The Theosophical Society (Adyar)

President Elections 2008

by Editor

Voting Attendance

According to the Theosophical Society membership statistics for the year 2007 the Society had 29,014 members, and according to the Voting Results issued by the Election Committee there were “only”* 20,724 members eligible to vote. In this Voting Results there are missing numbers of members eligible to vote for A. Central (El Salvador), Canada, Mexico and Togo. As in Canada, and most probably in Togo too, elections weren’t executed in present additional statistics of voting results numbers of members in these two countries were left out, but there were included numbers of members who actually attended the voting in El Salvador and Mexico. In that way we come to the number of 20,879 members eligible to vote, what is 71, 9 % of all members of the TS. As votes were received from 12,993 members of the Society this number represents 62, 2 % of members eligible to vote and 44, 8 % of all members of the Theosophical Society.

Voting attendance in small sections (less than 100 members) was as a rule high (between 70 and 100%) with some exemptions (Puerto Rico, Uruguay, Japan, Austria, Belgium and Greece) where it was around 50 % and in Scotland where it was only 36, 9 %.

In middle sections (between 100 and 500 members) voting attendance was between 55 and 70 %, with some exemptions: Africa West (22, 9 %) and Iceland (16, 1 %) - the least voting attendance at all - and Singapore (95, 5 %) - the highest.

While in big sections (more than 500 members) of “western” world voting attendance was around 50 % ( USA - 44, 7 %, Australia - 44, 9 %, New Zealand - 50 %, England - 51 %), with exemption of Italy where it was only 39, 7 %, in Brazil it was 66, 3 % and in India 75, 5 %.

*Quite big difference of 8,135 between the total number of members and those eligible to vote is most probably due to certain number of new members and those who didn’t pay the annual dues. It would be interesting to find out the exact numbers and the reasons why there is such big number of those who are not in good standing.

Distribution of votes

It is visible at first sight that there was great polarization of votes in favor of one or the other candidate in majority of sections with few rare exemptions where distribution of votes was more balanced: Ivory Coast (4 : 6), Dominican Republic (16 : 14), Japan (11:10), Australia and New Zealand (60 % : 40 %), Scotland (18 : 16). This polarization is most probably the result of the activation of sections’ leaderships in support of one or the other candidate and of the fact that John Algeo symbolized strivings for certain change in the Society, while Radha Burnier symbolized preservation of status quo.

John Algeo got majority of votes in South Africa, Cuba, and USA, in smaller sections of Central and South America and Asia, in Australia and New Zealand and in almost all European sections. While for Radha Burnier voted prevalently members in rest of Africa and in bigger sections of Central and South America and Asia, especially in India where she got 90 % of all votes. And as votes of India represent 53 % of all distributed votes it is obvious that it can not be elected any candidate who does not get decisive support in India. In rest of the world voters gave their vote prevalently to John Algeo (60 %).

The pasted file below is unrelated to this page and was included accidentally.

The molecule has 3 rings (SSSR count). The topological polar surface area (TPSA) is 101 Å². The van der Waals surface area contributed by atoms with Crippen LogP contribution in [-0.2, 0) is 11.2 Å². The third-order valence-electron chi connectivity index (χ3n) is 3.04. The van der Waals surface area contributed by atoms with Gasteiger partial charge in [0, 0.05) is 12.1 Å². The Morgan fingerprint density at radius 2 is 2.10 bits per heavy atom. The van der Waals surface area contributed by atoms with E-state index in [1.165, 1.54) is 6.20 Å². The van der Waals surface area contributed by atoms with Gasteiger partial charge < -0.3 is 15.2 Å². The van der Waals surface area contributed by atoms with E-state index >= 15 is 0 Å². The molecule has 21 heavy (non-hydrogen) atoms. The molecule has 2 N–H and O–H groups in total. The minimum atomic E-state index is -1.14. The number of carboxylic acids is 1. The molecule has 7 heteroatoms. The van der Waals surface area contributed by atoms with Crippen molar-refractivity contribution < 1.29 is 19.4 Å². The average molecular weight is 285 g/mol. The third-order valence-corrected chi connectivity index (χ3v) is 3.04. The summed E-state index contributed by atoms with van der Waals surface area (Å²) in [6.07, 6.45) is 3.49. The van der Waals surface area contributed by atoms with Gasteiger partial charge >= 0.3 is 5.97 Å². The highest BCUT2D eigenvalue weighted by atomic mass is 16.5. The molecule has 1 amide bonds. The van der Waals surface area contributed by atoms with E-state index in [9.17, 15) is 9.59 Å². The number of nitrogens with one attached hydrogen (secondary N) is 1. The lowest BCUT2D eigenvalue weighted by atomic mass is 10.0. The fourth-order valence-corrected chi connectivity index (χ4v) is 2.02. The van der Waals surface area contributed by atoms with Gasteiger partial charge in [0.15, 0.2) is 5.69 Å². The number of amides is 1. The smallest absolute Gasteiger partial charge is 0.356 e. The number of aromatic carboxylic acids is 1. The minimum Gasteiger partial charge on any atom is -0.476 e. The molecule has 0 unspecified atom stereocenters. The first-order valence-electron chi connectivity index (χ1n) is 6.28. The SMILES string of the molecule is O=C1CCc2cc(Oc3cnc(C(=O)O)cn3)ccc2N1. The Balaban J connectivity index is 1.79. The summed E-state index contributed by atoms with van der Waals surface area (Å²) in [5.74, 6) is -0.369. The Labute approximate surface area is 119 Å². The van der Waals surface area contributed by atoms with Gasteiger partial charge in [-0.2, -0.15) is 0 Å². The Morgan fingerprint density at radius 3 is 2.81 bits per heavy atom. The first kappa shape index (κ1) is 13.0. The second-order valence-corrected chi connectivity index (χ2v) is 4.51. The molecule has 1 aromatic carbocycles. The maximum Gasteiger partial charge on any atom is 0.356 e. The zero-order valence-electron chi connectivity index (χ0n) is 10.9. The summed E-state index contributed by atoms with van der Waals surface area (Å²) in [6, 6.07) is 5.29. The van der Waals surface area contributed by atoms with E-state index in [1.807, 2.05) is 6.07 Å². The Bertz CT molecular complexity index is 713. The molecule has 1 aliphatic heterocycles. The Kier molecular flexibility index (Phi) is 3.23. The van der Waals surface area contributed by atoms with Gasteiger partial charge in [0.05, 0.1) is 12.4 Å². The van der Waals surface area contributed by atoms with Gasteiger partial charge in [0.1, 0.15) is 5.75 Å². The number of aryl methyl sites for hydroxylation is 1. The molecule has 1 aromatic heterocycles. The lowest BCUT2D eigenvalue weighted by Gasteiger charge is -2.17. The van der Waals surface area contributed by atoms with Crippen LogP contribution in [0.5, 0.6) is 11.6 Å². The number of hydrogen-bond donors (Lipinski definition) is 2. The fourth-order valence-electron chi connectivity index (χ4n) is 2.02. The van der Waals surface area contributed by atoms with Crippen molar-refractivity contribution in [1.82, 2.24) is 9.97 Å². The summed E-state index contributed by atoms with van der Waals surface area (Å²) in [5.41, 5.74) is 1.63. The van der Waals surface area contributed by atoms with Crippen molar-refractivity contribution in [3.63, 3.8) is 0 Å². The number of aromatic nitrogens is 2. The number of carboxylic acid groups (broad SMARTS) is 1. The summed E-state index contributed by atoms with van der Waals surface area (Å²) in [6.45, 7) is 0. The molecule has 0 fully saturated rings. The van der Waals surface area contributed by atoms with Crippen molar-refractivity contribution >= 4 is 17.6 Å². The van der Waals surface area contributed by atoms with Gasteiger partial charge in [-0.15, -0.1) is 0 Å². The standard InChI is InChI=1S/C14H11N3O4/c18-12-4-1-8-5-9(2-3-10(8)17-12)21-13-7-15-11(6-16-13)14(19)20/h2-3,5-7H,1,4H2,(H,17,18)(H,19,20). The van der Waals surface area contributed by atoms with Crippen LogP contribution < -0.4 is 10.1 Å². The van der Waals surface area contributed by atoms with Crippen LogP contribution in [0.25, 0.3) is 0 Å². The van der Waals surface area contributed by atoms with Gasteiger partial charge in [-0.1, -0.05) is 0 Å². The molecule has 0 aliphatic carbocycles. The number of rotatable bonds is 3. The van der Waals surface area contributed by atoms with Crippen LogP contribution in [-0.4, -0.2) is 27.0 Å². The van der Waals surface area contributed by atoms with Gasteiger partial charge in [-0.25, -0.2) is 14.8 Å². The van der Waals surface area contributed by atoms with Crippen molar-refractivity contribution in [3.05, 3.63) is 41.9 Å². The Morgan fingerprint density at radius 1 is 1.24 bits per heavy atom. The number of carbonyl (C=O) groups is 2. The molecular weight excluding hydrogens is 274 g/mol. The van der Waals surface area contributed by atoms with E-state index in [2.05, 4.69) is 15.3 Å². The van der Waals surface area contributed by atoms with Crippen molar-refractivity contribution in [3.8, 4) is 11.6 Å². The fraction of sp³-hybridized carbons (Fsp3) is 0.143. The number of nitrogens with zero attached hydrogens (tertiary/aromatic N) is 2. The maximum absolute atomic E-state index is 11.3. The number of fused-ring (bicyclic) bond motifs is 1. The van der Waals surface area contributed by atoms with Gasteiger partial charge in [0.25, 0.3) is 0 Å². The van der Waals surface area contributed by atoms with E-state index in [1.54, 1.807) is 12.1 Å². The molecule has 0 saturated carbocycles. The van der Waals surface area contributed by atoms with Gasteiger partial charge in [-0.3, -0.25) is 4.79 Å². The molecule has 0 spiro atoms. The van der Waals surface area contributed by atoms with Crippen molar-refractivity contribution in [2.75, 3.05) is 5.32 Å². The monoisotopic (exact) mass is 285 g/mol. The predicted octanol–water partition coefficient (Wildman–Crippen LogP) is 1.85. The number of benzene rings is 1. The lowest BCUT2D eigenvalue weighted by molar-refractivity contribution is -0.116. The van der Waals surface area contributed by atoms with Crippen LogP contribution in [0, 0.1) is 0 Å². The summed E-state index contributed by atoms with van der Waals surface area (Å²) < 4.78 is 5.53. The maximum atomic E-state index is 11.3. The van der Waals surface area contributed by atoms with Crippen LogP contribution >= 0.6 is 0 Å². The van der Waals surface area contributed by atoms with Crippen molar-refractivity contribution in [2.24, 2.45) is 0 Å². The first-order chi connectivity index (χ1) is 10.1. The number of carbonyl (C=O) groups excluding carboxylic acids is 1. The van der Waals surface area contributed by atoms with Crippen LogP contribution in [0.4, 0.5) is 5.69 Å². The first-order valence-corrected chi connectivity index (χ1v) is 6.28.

Voting Abstention

As each member of the Theosophical Society eligible to vote get voting ballot by mail at her/his address the voting abstention at present President Elections of 37, 8 % is relatively high. Although it is hard to speculate about the reasons for such abstention I will anyway try to find some of them.

As voting attendance was less or around 50 % in USA, Australia, New Zealand and Europe where John Algeo was prevalently voted for it can be assumed that one of the reasons for abstention was that none of the candidates (as both are actual top officers of the Society) represented a promise for more radical change in the Society.

The second reason is probably the fact that votes outside India can not play decisive part in the election of the TS’ President and therefore many members feel that their vote does not count.

The third reason can be a feeling among members of some sections that they are not involved in the work of the Society to a sufficient degree or not at all, that sections’ officers are somehow alienated from the rest of membership and that they feel that they don't have any influence on the section’s and overall policy of the Society.

The fact that the elected President does not enjoy the majority support outside India should represent a warning that in the Society some necessary changes are eminent and that there is an urgency to find such solutions which will find consensus of majority of the Society’s membership.

Voting Results and related documents
Additional Statistics

Last update: January 2009
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